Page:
No. 193



A famous person once said that "Love is the most terrible, and also the most generous of all the passions; it is the only one which includes in its dreams the happiness of someone else." Several months ago I was visiting with my good friend and mentor the late Win Pendleton down in Winderemere, Florida. During our conversation he told me a true story that almost brought tears to my eyes. With his blessing, I want to share it with you.

It seems a friend by the name of Marilyn, who lives a couple of streets away, was given a jar of jelly beans. At the time she had no idea how much happiness this gift would bring to her. She was not particularly fond of candy, especially jelly beans, but she would eat one or two every now and then just because they were there. At any rate her supply was due to last for a year or more.

Then things changed. One afternoon she was working with her flowers in the front yard when little five year old Wendy from next door wandered over. After the usual "hello", Marilyn remembered the jar of jelly beans. "Do you like jelly beans?" Marilyn asked Wendy. "Yes, Ma'am." "Well, go ask your mother if you can have some." A few minutes later, Wendy returned. In the background, her mother called from the kitchen window, "it's all right for her to have a few jelly beans, but don't let her make a nuisance of herself. If she gets in your way send her home."

That's how it started about a year ago. Marilyn took Wendy into the kitchen and gave her some jelly beans. How many? You certainly can't give a child one jelly bean so she worked it out this way. "How old are you?" she asked Wendy. Wendy held up five fingers and said, "Five", so Marilyn gave her five jelly beans.

At this point human nature took over. As you know, when it comes to free food and handouts, little children are like squirrels, birds and cats. They always come back for more. They develop that habit very quickly. And so, every afternoon for the next two or three weeks, Wendy showed up at Marilyn's kitchen and said, "Hello." Then one day when Marilyn answered the door, two little children stood there, Wendy and a little boy. "He's Bobby," Wendy said, "He's four." Five jelly beans for Wendy, four for Bobby.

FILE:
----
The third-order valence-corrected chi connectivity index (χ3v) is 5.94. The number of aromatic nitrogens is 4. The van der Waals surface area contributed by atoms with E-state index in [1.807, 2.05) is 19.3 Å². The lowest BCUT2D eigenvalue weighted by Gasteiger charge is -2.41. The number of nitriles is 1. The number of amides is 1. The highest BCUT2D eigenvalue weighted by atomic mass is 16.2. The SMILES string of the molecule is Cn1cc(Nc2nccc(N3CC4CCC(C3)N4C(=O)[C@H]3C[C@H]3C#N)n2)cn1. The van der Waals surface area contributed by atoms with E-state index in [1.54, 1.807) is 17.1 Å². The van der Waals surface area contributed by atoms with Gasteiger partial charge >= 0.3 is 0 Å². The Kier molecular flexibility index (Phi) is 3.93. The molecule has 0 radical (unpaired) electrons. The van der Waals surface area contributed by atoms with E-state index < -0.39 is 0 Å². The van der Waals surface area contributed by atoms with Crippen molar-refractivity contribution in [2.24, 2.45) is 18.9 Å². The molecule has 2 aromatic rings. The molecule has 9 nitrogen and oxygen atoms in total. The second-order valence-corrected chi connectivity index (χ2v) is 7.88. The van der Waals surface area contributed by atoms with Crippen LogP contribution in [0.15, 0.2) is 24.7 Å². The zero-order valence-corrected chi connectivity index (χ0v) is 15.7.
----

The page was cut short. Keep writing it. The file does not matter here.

Over the past year the congregation had grown and the last he heard, it was up to six. The drain on the jelly bean jar now totals twenty-eight each day. The original contents disappeared long ago and Marilyn has become the local stores best jelly bean customer. Can you imagine the amount of love that pours out each day when the jelly beans are so carefully counted out and the little smiles as they say "Thank You."

Win went on to say the punch line to the story came from Marilyn's husband at a recent dinner party with friends. He put his hand to his forehead in "mock agony" and said, "Do you have any idea what it's like to be married to a neighborhood celebrity?" Marilyn is known among the tricycle set as the "jelly bean lady." I'm sure you know Marilyn is teaching these youngsters something they can use for the rest of their lives. It's called "sharing."

I hope you have enjoyed this true story. I would like to conclude with this quotation by former President Woodrow Wilson when he was speaking to a group of students at Princeton University: "No thoughtful man ever came to the end of his life and had time and a little space of calm from which to look back upon it, who did not know and acknowledge that it was what he had done unselfishly and for others, and nothing else, that satisfied him in the retrospect, and made him feel that he had played the man." (Jim Davidson is a motivational speaker and syndicated columnist. You may contact him at 2 Bentley Drive, Conway, AR 72034.)